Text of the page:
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Follow the Money Behind the Capitol Riot

Super PACs contributed to the officials who objected to certifying the 2020 election results, writes Brennan Center Fellow Ciara Torres-Spelliscy.

January 25, 2021
Follow the Money Behind the Capitol Riot
Mykola Sosiukin/EyeEm

Donald Trump is the first pres­id­ent to be impeached twice. He currently faces an article of impeach­ment from the House for incit­ing an insur­rec­tion and for encour­aging rioters who stormed the Capitol on Janu­ary 6. Two senat­ors who contrib­uted the chaos by rais­ing objec­tions to elect­oral college votes from key swing states now face Ethics Commit­tee invest­ig­a­tions. And some members of Congress stand accused of lead­ing recon­nais­sance tours on Janu­ary 5 for the would-be rioters. But who funded these elec­ted offi­cials and their campaigns?

Let’s start at the top with Pres­id­ent Trump, who egged on a crowd to go to the Capitol and “fight,” moments before they did just that. During the 2020 elec­tion, he was suppor­ted by two super PACs, Amer­ica First Action and Preserve Amer­ica PAC, accord­ing to Open SecretsPreserve Amer­ica PAC was primar­ily bank­rolled by the late Shel­don Adel­son — perhaps best known as the founder, chair­man, and CEO of Las Vegas Sands Casino — who contrib­uted $90 million.

Mean­while, Amer­ican First Action received signi­fic­ant dona­tions from three related Flor­ida sugar compan­ies: $725,000 from Fanjul Corp (which sells the Flor­ida Crys­tals brand of sugar), $450,000 from New Hope Sugar Co., and $450,000 from Osceola Farms. Vital Phar­ma­ceut­ic­als, which produces the Bang brand of energy drinks, gave Amer­ican First Action $250,000 during the 2020 elec­tion cycle. Three other Flor­ida agri­cul­tural firms — Agro-Indus­trial Manage­ment, Amer­icas Export Corp, and Sem-Chi Rice Products — gave the super PAC $350,000, $350,000, and $250,000, respect­ively. Amer­ica First Action also received a myster­i­ous $1 million dona­tion from “Deuterium Elec­tron LLC,” which seems to have no other online pres­ence. 

During the 2018 elec­tion cycle, corpor­ate-backed super PACs have also suppor­ted Sens. Ted Cruz (R-TX) and Josh Hawley (R-MO), who led objec­tions in the Senate to the 2020 pres­id­en­tial elec­tion results. In a video of the insur­rec­tion released by the New Yorker, rioters invoked Cruz as want­ing “us to do this.” Previ­ously, Cruz was suppor­ted by the Texans Are super PAC. Contri­bu­tions to this group included $250,000 from TRT Hold­ings, which owns Omni Hotels and Origins Beha­vi­oral Health­care; $150,000 from Valero Energy; $90,000 from Jennmar, a coal mining supply company; and $50,000 from Holly Fron­tier, an oil refiner.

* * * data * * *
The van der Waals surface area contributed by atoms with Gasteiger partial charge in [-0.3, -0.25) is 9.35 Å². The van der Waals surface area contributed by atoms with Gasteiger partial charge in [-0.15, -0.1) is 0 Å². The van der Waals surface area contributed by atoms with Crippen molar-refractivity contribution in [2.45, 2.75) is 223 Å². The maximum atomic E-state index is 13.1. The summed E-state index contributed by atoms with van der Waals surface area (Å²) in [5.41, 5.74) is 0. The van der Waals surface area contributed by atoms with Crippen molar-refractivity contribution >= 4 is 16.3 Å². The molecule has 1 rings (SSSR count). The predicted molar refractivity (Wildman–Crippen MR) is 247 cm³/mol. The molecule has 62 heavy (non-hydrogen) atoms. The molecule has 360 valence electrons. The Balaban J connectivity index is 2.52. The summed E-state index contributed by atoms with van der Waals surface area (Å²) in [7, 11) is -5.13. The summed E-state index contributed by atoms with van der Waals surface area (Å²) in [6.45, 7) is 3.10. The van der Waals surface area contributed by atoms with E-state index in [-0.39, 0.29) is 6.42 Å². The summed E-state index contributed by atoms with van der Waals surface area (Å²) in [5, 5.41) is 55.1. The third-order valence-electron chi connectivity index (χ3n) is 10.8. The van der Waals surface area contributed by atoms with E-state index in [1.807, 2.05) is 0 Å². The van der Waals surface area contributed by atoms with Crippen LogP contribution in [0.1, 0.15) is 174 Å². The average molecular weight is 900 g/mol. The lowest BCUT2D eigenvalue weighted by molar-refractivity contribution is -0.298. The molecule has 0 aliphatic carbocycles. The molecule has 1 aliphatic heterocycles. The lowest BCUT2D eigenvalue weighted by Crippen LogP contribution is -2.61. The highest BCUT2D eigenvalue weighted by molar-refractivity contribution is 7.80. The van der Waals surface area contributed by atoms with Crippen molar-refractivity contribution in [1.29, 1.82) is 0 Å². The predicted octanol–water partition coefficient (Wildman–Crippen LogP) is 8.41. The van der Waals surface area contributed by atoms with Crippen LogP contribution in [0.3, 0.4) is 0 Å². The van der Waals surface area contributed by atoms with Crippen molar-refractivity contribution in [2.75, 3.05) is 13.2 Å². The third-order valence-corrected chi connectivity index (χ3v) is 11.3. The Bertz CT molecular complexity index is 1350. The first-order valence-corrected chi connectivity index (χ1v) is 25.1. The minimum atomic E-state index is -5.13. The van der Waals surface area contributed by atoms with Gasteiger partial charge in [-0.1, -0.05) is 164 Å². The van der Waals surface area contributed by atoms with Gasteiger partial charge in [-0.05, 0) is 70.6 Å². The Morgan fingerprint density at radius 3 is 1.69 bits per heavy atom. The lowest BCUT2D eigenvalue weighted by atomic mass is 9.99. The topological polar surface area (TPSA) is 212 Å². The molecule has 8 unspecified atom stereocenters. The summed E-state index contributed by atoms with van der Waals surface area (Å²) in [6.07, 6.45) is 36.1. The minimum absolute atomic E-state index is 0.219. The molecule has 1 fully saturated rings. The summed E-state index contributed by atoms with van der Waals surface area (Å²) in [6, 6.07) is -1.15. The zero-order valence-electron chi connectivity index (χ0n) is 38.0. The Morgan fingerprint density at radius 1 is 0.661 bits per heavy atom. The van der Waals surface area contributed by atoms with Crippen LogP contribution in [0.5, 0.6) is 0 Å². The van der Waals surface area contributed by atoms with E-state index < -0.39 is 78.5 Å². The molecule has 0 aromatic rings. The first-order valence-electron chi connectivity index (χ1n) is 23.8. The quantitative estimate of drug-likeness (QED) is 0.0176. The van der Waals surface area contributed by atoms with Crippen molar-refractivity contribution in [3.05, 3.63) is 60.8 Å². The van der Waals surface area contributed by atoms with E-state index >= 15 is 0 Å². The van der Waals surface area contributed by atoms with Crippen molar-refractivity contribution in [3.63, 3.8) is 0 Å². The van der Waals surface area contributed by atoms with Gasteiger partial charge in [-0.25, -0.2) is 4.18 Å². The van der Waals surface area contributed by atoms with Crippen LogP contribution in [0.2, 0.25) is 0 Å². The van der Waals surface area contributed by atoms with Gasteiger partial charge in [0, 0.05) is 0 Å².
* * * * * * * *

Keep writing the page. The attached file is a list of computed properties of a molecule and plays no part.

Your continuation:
Hawley was infam­ously pictured giving a power salute to the rioters in real time on Janu­ary 6. In 2018, he was suppor­ted by a small super PAC called CFG Action Missouri, which was bank­rolled by Richard Uihlein, son of one of the founders of Schlitz beer, and who was once labeled by the New York Times as one-half of “the most power­ful couple you’ve never heard of.” Addi­tion­ally, Hawley was the bene­fi­ciary of huge Repub­lican super PACs that suppor­ted multiple candid­ates.

In 2018, Hawley was also suppor­ted by the Senate Lead­er­ship Fund, which spent $196,842 in inde­pend­ent expendit­ures to support his campaign, and he was the bene­fi­ciary of $915,743 in coordin­ated expendit­ures from the National Repub­lican Senat­orial Commit­tee. And the dark money group Amer­ic­ans for Prosper­ity spent nearly $4 million on ads attack­ing Hawley’s oppon­ent, incum­bent Claire McCaskill. 

The Elect­oral College object­ors on the House side were so numer­ous that they cannot all be listed here. But Rep. Lauren Boebert (R-CO) stands out because she allegedly gave a Capitol tour to a large group the day before the insur­rec­tion. During her first campaign for a federal office, Boebert was suppor­ted by PACs includ­ing Wood­forest Finan­cial Group, AIMCO, and Uline Inc., the latter of which is owned by afore­men­tioned Richard Uihlein.

I do not mean to imply that any of these donors, corpor­ate or other­wise, knew that the insur­rec­tion on the Capitol would occur. After Janu­ary 6, many corpor­ate PACs are rightly having a moment of reflec­tion and are decid­ing to pull back their corpor­ate dona­tions to the offi­cials who objec­ted to the elec­tion results. 

But there are bigger ques­tions raised by these campaign dona­tions and polit­ical expendit­ures. For example, is this how we want our demo­cracy to work? Do we want big donors to have the mega­phone in our polit­ics and to have such a big role in determ­in­ing who is elect­able? Is risk­ing money in polit­ics a good use of share­hold­ers’ invest­ments? Should we allow dark money to be spent in federal elec­tions at all? The For the People Act (H.R. 1/S.1) may be able to fix some of these prob­lems, espe­cially in terms of provid­ing more trans­par­ency when it comes to money in polit­ics. But other pieces of this puzzle — like discour­aging corpor­a­tions from bank­rolling polit­ical ads in our elec­tions — rely on the beha­vior of private, wealthy indi­vidu­als.

There is another open ques­tion once the second impeach­ment is resolved. If Donald Trump can still run for another office of public trust, will his corpor­ate back­ers line up in 2024 to fund his polit­ical ambi­tions again?

The views expressed are the author’s own and not neces­sar­ily those of the Bren­nan Center.